For decades, disagreements over regional history have been a blight on diplomacy between Beijing, Tokyo and Seoul.
Now, South Korea’s President Park Geun-hye has revived a proposal aimed at soothing the long-running row over the region’s history: a shared syllabus of northeast Asian history, to be used as the basis for teaching in all three countries.
Yet while academics view the idea as desirable in principle, most also dismiss it as unfeasible for the foreseeable future – reflecting a continuing deterioration in regional relations, with festering historical grudges at the core.
Japanese school history books have long been seen by South Korean and Chinese critics as emblematic of efforts to downplay atrocities during Japan’s imperial expansion. Politicians in Seoul complain of a failure to address the wartime sexual enslavement of thousands of Korean women, while Beijing has railed at suggestions that Japan occupied Manchuria in response to Chinese provocations.
The historical grievances have intensified since the election last year of the nationalist prime minister Shinzo Abe, whose provocative remarks have included questioning the notion that Japan truly “invaded” Asian countries such as China and Korea.
In her proposal for a shared history syllabus, unveiled at a conference last week in Seoul, Ms Park cited precedents set by Germany, France and Poland. “We may see the removal of the wall of historical problems, which is the seed of conflict and distrust,” she said.
Japanese education minister Hakubun Shimomura – widely seen as one of Mr Abe’s more rightwing cabinet members – said he “openly welcomed” the suggestion. He added that he hoped it could serve as a catalyst for high-level talks between the three governments, something Mr Abe’s administration has been seeking with little success. A Chinese foreign ministry spokesman was more cautious, stressing the need for Japan to “adjust its attitude and gain the trust of its Asian neighbours”.
Ms Park’s spokeswoman presents the proposal as part of her drive for a “northeast Asian peace and co-operation initiative” – but in fact politicians and scholars from the three countries have been toying with this idea for years.
In 1997, Seoul and Tokyo agreed to set up a joint committee of historians whose research could form the basis for educational texts – but the body’s work over the ensuing years “just confirmed how deep are the differences between the historical views of the two peoples”, says Lee Gil-sang, a professor at the Academy of Korean Studies in Seoul.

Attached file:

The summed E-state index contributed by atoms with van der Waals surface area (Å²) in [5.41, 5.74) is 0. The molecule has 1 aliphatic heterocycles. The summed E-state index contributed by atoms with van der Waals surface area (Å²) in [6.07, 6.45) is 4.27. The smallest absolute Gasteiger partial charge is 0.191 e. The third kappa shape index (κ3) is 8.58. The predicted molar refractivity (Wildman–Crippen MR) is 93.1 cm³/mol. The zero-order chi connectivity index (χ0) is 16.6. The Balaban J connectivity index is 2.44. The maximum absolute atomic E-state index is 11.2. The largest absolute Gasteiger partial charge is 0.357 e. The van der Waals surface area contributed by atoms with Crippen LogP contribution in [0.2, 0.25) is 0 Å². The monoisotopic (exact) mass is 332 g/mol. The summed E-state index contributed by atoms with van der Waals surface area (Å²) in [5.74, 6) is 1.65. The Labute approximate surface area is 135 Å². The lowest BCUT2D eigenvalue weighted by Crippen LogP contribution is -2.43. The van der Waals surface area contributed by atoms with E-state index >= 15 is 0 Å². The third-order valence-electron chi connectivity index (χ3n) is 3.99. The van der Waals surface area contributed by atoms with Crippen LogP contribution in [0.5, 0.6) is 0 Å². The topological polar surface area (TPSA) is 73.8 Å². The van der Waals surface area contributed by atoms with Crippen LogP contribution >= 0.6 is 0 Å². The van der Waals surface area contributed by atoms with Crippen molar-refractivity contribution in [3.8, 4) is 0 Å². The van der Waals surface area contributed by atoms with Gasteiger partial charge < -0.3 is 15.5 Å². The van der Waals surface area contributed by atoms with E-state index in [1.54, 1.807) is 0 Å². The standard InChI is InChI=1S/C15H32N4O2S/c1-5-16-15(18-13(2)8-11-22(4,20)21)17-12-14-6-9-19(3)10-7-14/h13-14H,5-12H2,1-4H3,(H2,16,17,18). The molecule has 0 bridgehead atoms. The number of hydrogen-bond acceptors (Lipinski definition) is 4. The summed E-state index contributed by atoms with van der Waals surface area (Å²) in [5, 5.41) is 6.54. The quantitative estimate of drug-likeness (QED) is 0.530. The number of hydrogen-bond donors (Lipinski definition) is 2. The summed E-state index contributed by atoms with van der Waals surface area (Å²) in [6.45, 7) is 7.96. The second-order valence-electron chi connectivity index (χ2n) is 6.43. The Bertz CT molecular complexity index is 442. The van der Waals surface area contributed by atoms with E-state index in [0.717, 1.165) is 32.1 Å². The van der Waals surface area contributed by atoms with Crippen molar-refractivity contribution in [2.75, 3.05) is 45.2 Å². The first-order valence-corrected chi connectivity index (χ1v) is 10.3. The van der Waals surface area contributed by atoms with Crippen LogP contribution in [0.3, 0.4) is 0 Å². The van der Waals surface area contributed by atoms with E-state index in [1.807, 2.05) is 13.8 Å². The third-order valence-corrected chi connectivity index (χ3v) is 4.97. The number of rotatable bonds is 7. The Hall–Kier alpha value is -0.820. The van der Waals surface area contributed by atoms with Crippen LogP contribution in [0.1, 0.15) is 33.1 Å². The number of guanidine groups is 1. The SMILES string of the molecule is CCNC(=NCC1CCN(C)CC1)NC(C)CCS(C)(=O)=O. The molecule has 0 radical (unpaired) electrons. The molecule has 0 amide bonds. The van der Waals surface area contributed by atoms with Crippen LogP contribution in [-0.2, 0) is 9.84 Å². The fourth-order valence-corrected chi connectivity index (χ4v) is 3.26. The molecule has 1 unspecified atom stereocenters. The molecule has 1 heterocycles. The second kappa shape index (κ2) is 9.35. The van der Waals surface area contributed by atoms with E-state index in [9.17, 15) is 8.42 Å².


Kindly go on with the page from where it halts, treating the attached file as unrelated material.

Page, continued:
After four years of work, a 2010 report by a similar Sino-Japanese body exposed a rift over Japan’s historical claim to the Okinawa island group – a debate with implications for the countries’ fierce dispute over the Senkaku Islands, known as Diaoyu in China.
“It is urgent and necessary to have [a joint history] book considering the growing territorial disputes,” says Su Zhiliang, a professor at Shanghai Normal University who edits Chinese history textbooks.
While officially sponsored efforts have made limited headway, private initiatives have borne more fruit. A group of Chinese, Japanese and South Korean historians jointly produced a history book in 2007, and a second such project was published in all three countries last year. Yet neither text was embraced by any of the three countries’ school authorities.
“The main focus of history teaching in this region is to promote patriotism,” says Mr Lee.
While Japan’s critics urge it to take more account of its neighbours’ grievances, its conservative politicians have been fighting since the 1980s to excise from students’ textbooks what they see as “masochistic” references to Japan’s wartime behaviour.
Earlier this year, a committee of the ruling Liberal Democratic party suggested a revision to a 1982 edict that textbooks should “show understanding” when discussing historical events involving neighbouring countries.
Meanwhile, Chinese and South Korean textbooks continue to portray Japanese aggression in unflinching terms. One book used by some Chinese middle school students condemns the “savage slaughter” carried out by Japanese forces in Nanjing in 1937, and sets a homework assignment of interviewing elderly neighbours or relatives on “what kind of crimes the Japanese intruders did”.
In South Korea, outrage was provoked in August when the government approved a new school textbook that cast in a positive light some economic policies of the Japanese colonial government during its 35-year occupation of Korea. After a public outcry, the ministry of education said the book’s authors must correct 251 errors before it could be cleared for use in schools.
Additional reporting by Zhang Yan in Shanghai
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